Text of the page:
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    Erwin Krasnow counsels and represents radio and television broadcasters, tower owners, financial institutions and trade associations in administrative, legislative and transactional matters. Erwin advises clients on a wide ...

One of Winston Churchill’s most famous quotes comes from an October 1934 radio speech: “I cannot forecast to you the action of Russia. It is a riddle, wrapped in a mystery inside an enigma; but perhaps there is a key. That key is Russian national interest.”

Broadcasters face a similar dilemma in trying to forecast whether the Federal Communications Communication will prohibit stations from carrying ads for medical and recreational marijuana products. To date, the FCC has issued no rulings or policy statements on ads or underwriting announcements for marijuana. Nor has the Commission ruled on any complaints that raise the issue.

Here is the dilemma: Broadcasters are federal government licensees. While some states have legalized the sale of marijuana products, there still is a concern that advertising for an activity that remains a felony under federal law might present problems if a license renewal application is challenged or a complaint is filed with the FCC.

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As a form of “commercial speech,” ads are protected by the First Amendment if the speech is related to a “lawful activity.” However, it is not clear whether the FCC will apply federal or state law and the answer to the question may depend on where the broadcast is heard. The argument that the advertising of marijuana is permissible is strongest if the ad is broadcast only in a state where marijuana is legal. But what if the broadcast is received in a state which has not legalized marijuana?  Or what if the broadcast program is streamed so that it can be received in all 50 states, many of which have not legalized marijuana?

The key to the FCC’s decision in determining whether to renew the license of a broadcast station is whether, in light of the station's past performance, renewal will serve the public interest, convenience and necessity - - - an extremely elusive standard.  To date, there is no FCC rule or policy prohibiting the broadcast of advertising by state-licensed marijuana businesses in an area where state and local laws permit such advertising.  Broadcasters, however, remain concerned that the Commission will not countenance the airing of broadcast ads for the use of a substance prohibited by federal law.  For example, the Colorado Broadcasters Association advises its members not to take any marijuana advertising. In the words of Justin Sasso, CBA’s President: "We boil it down to a very simple point. Broadcasters are federally licensed. Under federal law, marijuana is treated like every other controlled substance.”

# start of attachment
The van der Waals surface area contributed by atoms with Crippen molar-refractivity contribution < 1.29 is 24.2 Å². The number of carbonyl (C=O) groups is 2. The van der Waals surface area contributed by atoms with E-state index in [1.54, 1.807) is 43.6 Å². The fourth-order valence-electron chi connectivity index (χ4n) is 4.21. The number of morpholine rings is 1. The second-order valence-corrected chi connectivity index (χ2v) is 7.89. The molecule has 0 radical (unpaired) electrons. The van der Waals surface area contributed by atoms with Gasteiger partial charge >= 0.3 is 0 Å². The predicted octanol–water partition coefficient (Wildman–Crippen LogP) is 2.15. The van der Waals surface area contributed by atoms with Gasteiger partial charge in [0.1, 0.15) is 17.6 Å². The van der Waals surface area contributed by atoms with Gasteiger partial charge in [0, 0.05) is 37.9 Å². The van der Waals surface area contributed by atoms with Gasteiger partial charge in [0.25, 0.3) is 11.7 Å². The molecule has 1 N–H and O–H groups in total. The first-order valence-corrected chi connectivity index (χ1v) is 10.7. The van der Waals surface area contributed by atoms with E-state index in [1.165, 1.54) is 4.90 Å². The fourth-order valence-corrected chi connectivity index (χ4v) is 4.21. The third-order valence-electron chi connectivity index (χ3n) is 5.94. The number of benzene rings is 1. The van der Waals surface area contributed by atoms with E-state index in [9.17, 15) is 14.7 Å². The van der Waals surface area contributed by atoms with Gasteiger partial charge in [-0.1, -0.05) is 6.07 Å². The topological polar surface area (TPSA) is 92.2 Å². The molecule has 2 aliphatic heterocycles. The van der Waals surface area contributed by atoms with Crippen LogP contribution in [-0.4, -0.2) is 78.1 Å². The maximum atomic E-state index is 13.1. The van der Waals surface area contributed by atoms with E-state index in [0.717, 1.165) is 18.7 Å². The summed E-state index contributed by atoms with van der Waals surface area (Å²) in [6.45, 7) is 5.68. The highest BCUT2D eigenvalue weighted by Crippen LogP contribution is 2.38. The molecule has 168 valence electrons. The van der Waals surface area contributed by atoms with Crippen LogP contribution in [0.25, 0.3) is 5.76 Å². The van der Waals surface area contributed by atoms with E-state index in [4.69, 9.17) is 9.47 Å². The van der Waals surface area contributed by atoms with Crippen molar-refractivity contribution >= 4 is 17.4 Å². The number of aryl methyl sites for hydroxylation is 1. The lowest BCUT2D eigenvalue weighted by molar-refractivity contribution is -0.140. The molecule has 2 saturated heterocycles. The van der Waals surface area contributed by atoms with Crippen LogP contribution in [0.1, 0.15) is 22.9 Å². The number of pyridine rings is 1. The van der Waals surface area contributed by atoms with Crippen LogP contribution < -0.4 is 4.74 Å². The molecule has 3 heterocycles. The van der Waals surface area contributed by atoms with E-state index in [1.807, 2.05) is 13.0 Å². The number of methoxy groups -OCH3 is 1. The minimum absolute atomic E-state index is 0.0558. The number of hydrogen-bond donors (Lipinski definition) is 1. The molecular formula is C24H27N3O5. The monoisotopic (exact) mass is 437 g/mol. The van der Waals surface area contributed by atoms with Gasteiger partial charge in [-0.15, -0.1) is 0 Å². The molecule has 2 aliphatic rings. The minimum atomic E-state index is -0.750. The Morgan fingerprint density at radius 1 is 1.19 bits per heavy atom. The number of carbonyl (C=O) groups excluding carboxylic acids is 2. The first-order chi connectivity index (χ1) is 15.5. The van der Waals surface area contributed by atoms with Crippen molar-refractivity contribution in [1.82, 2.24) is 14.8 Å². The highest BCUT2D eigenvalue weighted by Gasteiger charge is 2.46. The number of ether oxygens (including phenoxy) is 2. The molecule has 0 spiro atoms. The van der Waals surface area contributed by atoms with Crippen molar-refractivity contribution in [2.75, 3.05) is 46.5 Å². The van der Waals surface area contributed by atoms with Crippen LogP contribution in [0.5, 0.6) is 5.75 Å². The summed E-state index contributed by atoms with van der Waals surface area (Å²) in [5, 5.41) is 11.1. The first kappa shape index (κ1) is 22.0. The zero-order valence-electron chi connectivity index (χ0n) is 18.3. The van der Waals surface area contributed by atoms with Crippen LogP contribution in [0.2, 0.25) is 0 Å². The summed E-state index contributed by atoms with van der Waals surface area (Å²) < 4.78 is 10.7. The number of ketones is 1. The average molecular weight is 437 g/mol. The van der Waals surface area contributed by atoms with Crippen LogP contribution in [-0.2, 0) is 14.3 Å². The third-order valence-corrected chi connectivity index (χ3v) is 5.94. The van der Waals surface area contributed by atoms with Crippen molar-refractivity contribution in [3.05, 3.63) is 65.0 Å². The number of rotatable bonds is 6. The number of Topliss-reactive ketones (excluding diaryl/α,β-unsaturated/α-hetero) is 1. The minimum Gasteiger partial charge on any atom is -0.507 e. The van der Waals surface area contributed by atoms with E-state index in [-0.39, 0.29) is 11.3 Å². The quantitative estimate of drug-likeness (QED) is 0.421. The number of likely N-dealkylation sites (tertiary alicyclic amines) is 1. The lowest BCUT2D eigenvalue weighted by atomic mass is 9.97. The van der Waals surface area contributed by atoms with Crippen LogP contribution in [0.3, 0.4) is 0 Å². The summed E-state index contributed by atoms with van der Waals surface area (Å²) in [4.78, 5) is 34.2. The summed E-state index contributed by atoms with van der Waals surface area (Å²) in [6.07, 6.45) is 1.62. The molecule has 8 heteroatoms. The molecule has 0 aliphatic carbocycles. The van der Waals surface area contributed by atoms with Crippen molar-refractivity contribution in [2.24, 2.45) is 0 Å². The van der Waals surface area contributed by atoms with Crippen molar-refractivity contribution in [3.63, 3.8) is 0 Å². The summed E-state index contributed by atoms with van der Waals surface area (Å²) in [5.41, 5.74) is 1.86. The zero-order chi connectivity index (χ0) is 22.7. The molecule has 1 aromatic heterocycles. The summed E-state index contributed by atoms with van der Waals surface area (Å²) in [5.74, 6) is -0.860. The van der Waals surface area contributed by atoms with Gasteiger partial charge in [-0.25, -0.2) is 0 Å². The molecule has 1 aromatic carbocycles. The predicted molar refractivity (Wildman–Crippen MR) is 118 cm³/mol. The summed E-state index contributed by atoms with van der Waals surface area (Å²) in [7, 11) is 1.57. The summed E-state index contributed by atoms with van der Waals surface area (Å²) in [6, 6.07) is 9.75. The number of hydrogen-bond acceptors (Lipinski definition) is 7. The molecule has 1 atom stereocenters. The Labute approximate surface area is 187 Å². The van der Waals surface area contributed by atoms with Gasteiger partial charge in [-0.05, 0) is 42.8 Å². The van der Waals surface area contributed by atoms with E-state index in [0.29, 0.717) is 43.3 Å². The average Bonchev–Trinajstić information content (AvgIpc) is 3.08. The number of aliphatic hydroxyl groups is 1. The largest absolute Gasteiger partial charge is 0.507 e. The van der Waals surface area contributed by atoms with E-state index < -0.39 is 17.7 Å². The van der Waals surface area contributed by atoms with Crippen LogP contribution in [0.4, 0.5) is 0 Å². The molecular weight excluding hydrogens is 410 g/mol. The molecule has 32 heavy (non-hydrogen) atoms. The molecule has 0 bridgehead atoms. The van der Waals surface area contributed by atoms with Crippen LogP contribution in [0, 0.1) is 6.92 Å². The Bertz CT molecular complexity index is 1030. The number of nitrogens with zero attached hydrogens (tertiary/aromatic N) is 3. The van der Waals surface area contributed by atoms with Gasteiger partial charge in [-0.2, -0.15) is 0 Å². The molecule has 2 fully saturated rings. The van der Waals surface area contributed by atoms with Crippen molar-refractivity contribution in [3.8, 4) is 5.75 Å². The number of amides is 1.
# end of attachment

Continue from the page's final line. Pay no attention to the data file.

On the other hand, DOJ has advised its own federal prosecutors to focus their limited enforcement investigative and prosecutorial resources on certain priorities such as preventing the distribution of marijuana to minors and cracking down on organized crime.  Moreover, in the most-recent federal budget bill, Congress has explicitly prohibited DOJ from using funds to interfere with any state’s implementation of medical marijuana laws.

Also, there is FCC precedent for the proposition that a federal prohibition on an activity should not apply to the licensee of a broadcast station who is acting consistent with state law. A case in point is Section 1304 of the U.S. Criminal Code which prohibits the broadcast of the “advertisement of any lottery or any information concerning a lottery”; violations are punished by imprisonment of up to one year or a $1,000.00 fine, or both.  Despite this federal prohibition, the FCC has allowed the advertising of lotteries by broadcasters licensed to serve communities in states where the lottery is permissible pursuant to state laws, so long as the lottery is conducted by the state itself, or by a non-profit or governmental organization.

Another case that sheds some light in this area is Greater New Orleans Broadcasting, Assn., Inc. v. United States, 527 U.S. 173 (1979), where the Supreme Court held that the FCC could not enforce its ban on advertisements for private casino gambling that are broadcast in states where such gambling is legal, even if the signal of the station reaches into a state where casino gambling is illegal.

Similar to Winston Churchill’s assessment of Russia’s foreign policy, we are unable to forecast the action of the FCC. It remains a mystery.  The key is how the FCC will interpret the public interest standard set forth in the Communications Act of  1934. The dilemma for broadcasters is that the FCC has provided no guidance on whether the airing of ads for marijuana products serves or disserves the public interest.

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